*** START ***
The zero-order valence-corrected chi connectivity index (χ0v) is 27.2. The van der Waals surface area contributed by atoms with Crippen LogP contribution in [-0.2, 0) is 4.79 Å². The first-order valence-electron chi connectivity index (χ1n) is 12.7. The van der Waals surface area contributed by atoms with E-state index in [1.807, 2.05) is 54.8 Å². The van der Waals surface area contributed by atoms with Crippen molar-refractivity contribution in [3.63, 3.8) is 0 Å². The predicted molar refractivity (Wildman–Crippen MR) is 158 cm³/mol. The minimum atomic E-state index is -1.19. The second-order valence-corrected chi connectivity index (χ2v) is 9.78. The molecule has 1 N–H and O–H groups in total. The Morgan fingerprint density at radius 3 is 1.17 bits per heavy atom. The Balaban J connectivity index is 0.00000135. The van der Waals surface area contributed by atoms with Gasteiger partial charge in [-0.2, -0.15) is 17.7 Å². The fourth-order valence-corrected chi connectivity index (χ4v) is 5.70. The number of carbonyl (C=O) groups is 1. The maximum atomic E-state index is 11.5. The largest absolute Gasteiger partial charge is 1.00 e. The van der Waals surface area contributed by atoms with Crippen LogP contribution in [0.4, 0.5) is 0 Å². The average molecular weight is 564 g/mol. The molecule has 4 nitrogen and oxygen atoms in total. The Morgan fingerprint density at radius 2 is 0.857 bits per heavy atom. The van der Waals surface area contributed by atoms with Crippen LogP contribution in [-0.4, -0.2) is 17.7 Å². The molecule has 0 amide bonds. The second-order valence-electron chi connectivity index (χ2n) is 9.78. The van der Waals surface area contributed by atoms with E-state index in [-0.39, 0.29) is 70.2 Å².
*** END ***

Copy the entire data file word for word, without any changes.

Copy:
The zero-order valence-corrected chi connectivity index (χ0v) is 27.2. The van der Waals surface area contributed by atoms with Crippen LogP contribution in [-0.2, 0) is 4.79 Å². The first-order valence-electron chi connectivity index (χ1n) is 12.7. The van der Waals surface area contributed by atoms with E-state index in [1.807, 2.05) is 54.8 Å². The van der Waals surface area contributed by atoms with Crippen molar-refractivity contribution in [3.63, 3.8) is 0 Å². The predicted molar refractivity (Wildman–Crippen MR) is 158 cm³/mol. The minimum atomic E-state index is -1.19. The second-order valence-corrected chi connectivity index (χ2v) is 9.78. The molecule has 1 N–H and O–H groups in total. The Morgan fingerprint density at radius 3 is 1.17 bits per heavy atom. The Balaban J connectivity index is 0.00000135. The van der Waals surface area contributed by atoms with Gasteiger partial charge in [-0.2, -0.15) is 17.7 Å². The fourth-order valence-corrected chi connectivity index (χ4v) is 5.70. The number of carbonyl (C=O) groups is 1. The maximum atomic E-state index is 11.5. The largest absolute Gasteiger partial charge is 1.00 e. The van der Waals surface area contributed by atoms with Crippen LogP contribution in [0.4, 0.5) is 0 Å². The average molecular weight is 564 g/mol. The molecule has 4 nitrogen and oxygen atoms in total. The Morgan fingerprint density at radius 2 is 0.857 bits per heavy atom. The van der Waals surface area contributed by atoms with Crippen LogP contribution in [-0.4, -0.2) is 17.7 Å². The molecule has 0 amide bonds. The second-order valence-electron chi connectivity index (χ2n) is 9.78. The van der Waals surface area contributed by atoms with E-state index in [-0.39, 0.29) is 70.2 Å².